Judson Brewer, a researcher at Yale* who was using fMRI to study the brains of experienced meditators, noticed that his scans and Robin’s looked remarkably alike. The transcendence of self reported by expert meditators showed up on fMRIs as a quieting of the default mode network. It appears that when activity in the default mode network falls off precipitously, the ego temporarily vanishes, and the usual boundaries we experience between self and world, subject and object, all melt away.
This sense of merging into some larger totality is of course one of the hallmarks of the mystical experience; our sense of individuality and separateness hinges on a bounded self and a clear demarcation between subject and object.
The psychedelic experience of “non-duality” suggests that consciousness survives the disappearance of the self, that it is not so indispensable as we—and it—like to think.
The mystical experience may just be what it feels like when you deactivate the brain’s default mode network.
As a psychonaut acquaintance put it to me, “If it were possible to temporarily experience another person’s mental state, my guess is that it would feel more like a psychedelic state than a ‘normal’ state, because of its massive disparity with whatever mental state is habitual with you.”
Another trippy thought experiment is to try to imagine the world as it appears to a creature with an entirely different sensory apparatus and way of life. You quickly realize there is no single reality out there waiting to be faithfully and comprehensively transcribed.
The sheer complexity of the human brain and the greater number of different mental states in its repertoire (as compared with other animals) make the maintenance of order a top priority, lest the system descend into chaos.
Along with the default mode network, “a coherent sense of self or ‘ego’ emerges” and, with that, the human capacity for self-reflection and reason.
At the high-entropy end of the spectrum, he lists psychedelic states; infant consciousness; early psychosis; magical thinking; and divergent or creative thinking. At the low-entropy end of the spectrum, he lists narrow or rigid thinking; addiction; obsessive-compulsive disorder; depression; anesthesia; and, finally, coma.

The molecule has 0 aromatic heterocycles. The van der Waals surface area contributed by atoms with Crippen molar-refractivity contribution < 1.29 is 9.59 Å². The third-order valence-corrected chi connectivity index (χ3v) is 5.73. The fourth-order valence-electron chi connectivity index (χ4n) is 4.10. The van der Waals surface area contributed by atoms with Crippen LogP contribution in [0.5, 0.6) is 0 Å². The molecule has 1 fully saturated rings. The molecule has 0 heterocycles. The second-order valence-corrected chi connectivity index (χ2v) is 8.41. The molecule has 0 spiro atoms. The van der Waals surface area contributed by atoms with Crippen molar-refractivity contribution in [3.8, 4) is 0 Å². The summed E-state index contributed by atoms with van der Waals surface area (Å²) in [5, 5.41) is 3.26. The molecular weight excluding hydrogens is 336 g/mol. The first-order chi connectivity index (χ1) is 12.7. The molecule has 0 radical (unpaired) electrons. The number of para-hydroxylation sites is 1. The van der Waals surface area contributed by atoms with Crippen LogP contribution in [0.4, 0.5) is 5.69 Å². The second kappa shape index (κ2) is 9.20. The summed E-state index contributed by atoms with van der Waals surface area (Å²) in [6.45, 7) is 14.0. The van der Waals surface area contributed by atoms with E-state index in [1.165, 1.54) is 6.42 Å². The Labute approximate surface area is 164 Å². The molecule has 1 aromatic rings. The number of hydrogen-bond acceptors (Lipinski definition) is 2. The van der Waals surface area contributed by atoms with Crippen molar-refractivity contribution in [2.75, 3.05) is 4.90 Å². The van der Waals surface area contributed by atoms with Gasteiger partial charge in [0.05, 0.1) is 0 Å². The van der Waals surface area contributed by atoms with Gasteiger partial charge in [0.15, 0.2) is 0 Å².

When the grooves of self-reflective thinking deepen and harden, the ego becomes overbearing. This is perhaps most clearly evident in depression, when the ego turns on itself and uncontrollable introspection gradually shades out reality.
“Psychedelics alter consciousness by disorganizing brain activity,” Carhart-Harris writes. They increase the amount of entropy in the brain, with the result that the system reverts to a less constrained mode of cognition.*
In his view, the forms of consciousness that psychedelics unleash are regressions to a “more primitive” mode of cognition. With Freud, he believes that the loss of self, and the sense of oneness, characteristic of the mystical experience—whether occasioned by chemistry or religion—return us to the psychological condition of the infant on its mother’s breast, a stage when it has yet to develop a sense of itself as a separate and bounded individual.
While he holds with Aldous Huxley that psychedelics throw open the doors of perception, he does not agree that everything that comes through that opening—including the “Mind at Large” that Huxley glimpsed—is necessarily real. “The psychedelic experience can yield a lot of fool’s gold,” he told me.
Too much entropy in the human brain may lead to atavistic thinking and, at the far end, madness, yet too little can cripple us as well.
When the influence of the DMN declines, so does our sense of separateness from our environment.
“Distinct networks became less distinct under the drug,” Carhart-Harris and his colleagues wrote, “implying that they communicate more openly,” with other brain networks. “The brain operates with greater flexibility and interconnectedness under hallucinogens.”
The brain appears to become less specialized and more globally interconnected, with considerably more intercourse, or “cross talk,” among its various neighborhoods.
When the memory and emotion centers are allowed to communicate directly with the visual processing centers, it’s possible our wishes and fears, prejudices and emotions, begin to inform what we see—a hallmark of primary consciousness and a recipe for magical thinking.
The increase in entropy allows a thousand mental states to bloom, many of them bizarre and senseless, but some number of them revelatory, imaginative, and, at least potentially, transformative.
If problem solving is anything like evolutionary adaptation, the more possibilities the mind has at its disposal, the more creative its solutions will be.
entropy in the brain is a bit like variation in evolution: it supplies the diversity of raw materials on which selection can then operate to solve problems and bring novelty into the world.
Robin Carhart-Harris’s paper got me wondering if, at least for the mind, aging is really a process of declining entropy, the fading over time of what we should regard as a positive attribute of mental life.
A flattering term for this regime of good enough predictions is “wisdom.”